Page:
In recent months China’s government has quickly launched a variety of measures aimed at slowing the slide in its residential real estate market, and the rollback of a five percent tax on second-hand housing sales may be the next step in these policy adjustments.
According to a report today in the official China Securities Journal, government agencies have been instructed to gather opinions on the removal of the sales tax, which was put in place in early 2011, to discourage speculators from “flipping” houses as home prices rose rapidly.
The proposed removal of the tax on second-hand housing transactions comes after moves to remove restrictions on ownership of multiples homes and measures to encourage mortgage lending have so far failed to halt a steady slide in housing prices in China.
Shortening the Holding Period of Housing to Two Years
The tax currently under discussion requires property owners who sell their homes within five years of purchasing them to pay a five percent tax on the transaction. The levy was put in place at roughly the same time that the central government pushed out policies limiting the number of new home purchases per household and raising bank interest rates and reserve ratios.
While no firm decision has been made on the future of the measure, the government is now indicating that if its current survey shows the tax is no longer needed, then it could be “adjusted” in the future. The Securities Journal report indicates that the government is likely to shorten the minimum time required to own a house before it can be sold without paying the duty to two years from the current five.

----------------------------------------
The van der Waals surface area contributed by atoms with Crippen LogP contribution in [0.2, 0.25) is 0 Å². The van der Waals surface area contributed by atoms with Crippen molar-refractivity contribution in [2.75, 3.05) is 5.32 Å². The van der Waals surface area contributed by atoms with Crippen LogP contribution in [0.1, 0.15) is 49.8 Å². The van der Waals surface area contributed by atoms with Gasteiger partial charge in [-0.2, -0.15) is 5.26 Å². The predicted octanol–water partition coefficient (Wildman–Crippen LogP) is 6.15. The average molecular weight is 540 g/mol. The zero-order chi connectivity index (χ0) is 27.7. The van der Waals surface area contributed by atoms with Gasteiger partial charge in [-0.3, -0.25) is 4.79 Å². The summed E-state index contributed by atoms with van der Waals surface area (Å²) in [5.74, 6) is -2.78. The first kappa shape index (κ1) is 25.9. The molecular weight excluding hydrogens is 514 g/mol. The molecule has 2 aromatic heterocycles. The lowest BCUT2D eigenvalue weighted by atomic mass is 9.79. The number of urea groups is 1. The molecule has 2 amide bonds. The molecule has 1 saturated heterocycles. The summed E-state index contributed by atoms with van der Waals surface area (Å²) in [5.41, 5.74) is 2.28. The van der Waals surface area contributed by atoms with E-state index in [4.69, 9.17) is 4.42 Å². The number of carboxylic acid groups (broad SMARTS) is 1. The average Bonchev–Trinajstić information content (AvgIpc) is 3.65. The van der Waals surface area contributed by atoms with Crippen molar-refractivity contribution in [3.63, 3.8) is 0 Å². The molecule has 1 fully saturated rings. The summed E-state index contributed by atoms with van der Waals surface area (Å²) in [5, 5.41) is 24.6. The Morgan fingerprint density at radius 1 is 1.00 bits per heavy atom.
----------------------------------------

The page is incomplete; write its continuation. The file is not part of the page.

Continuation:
China Struggles to Rekindle Housing Demand
The change in tax policy comes as China struggles with its most prolonged period of sliding housing prices since 2008 and potential homebuyers continue to sit on the sidelines in the hopes that rates may fall still further.
A survey released in September by the country’s National Bureau of Statistics found that the average price of new housing slid for the fourth consecutive month in August, and the bureau estimates that the cost of new homes has declined by 11 percent so far this year.
The slowdown in the real estate market, which is estimated to account for as much as 20 percent of China’s GDP, has helped bring down the country’s overall growth rate from 7.5 percent last year to where it may struggle to reach a 7.3 percent increase in GDP for 2014.
Launching a Barrage of Limited Measures
The government initially countered this decline in the housing market by letting local governments adjust or even roll back controls on housing starting in April of this year. Since then the authorities have restored support for mortgage discounts and tried to encourage banks to lend.
In July the government even brought back mortgage-backed securities, which had earlier been banned after the US subprime crisis, to try to make more credit available for home purchases.
This barrage of limited measures comes as Beijing attempts to steer away from a broad-based stimulus, such as it used to revive its economy in 2009, but which has been blamed for causing inflation in real estate prices and a nationwide asset bubble.